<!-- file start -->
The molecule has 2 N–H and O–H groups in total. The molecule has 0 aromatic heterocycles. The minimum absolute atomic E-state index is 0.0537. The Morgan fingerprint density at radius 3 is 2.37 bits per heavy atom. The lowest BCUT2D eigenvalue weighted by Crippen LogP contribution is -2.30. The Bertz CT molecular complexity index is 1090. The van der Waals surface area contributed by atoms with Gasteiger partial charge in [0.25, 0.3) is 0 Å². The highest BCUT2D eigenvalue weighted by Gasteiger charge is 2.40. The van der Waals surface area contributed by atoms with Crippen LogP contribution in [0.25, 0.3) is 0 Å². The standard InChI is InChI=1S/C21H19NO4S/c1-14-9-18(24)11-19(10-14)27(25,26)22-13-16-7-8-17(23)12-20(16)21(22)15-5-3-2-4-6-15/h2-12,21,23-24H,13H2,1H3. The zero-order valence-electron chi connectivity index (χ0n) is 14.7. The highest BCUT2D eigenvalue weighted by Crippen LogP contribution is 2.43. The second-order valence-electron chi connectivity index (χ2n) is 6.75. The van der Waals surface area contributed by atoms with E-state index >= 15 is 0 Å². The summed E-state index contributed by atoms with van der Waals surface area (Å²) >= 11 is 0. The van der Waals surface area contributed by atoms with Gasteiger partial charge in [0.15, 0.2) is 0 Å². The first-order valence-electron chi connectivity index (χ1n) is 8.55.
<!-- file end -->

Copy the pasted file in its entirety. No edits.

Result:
The molecule has 2 N–H and O–H groups in total. The molecule has 0 aromatic heterocycles. The minimum absolute atomic E-state index is 0.0537. The Morgan fingerprint density at radius 3 is 2.37 bits per heavy atom. The lowest BCUT2D eigenvalue weighted by Crippen LogP contribution is -2.30. The Bertz CT molecular complexity index is 1090. The van der Waals surface area contributed by atoms with Gasteiger partial charge in [0.25, 0.3) is 0 Å². The highest BCUT2D eigenvalue weighted by Gasteiger charge is 2.40. The van der Waals surface area contributed by atoms with Crippen LogP contribution in [0.25, 0.3) is 0 Å². The standard InChI is InChI=1S/C21H19NO4S/c1-14-9-18(24)11-19(10-14)27(25,26)22-13-16-7-8-17(23)12-20(16)21(22)15-5-3-2-4-6-15/h2-12,21,23-24H,13H2,1H3. The zero-order valence-electron chi connectivity index (χ0n) is 14.7. The highest BCUT2D eigenvalue weighted by Crippen LogP contribution is 2.43. The second-order valence-electron chi connectivity index (χ2n) is 6.75. The van der Waals surface area contributed by atoms with E-state index >= 15 is 0 Å². The summed E-state index contributed by atoms with van der Waals surface area (Å²) >= 11 is 0. The van der Waals surface area contributed by atoms with Gasteiger partial charge in [0.15, 0.2) is 0 Å². The first-order valence-electron chi connectivity index (χ1n) is 8.55.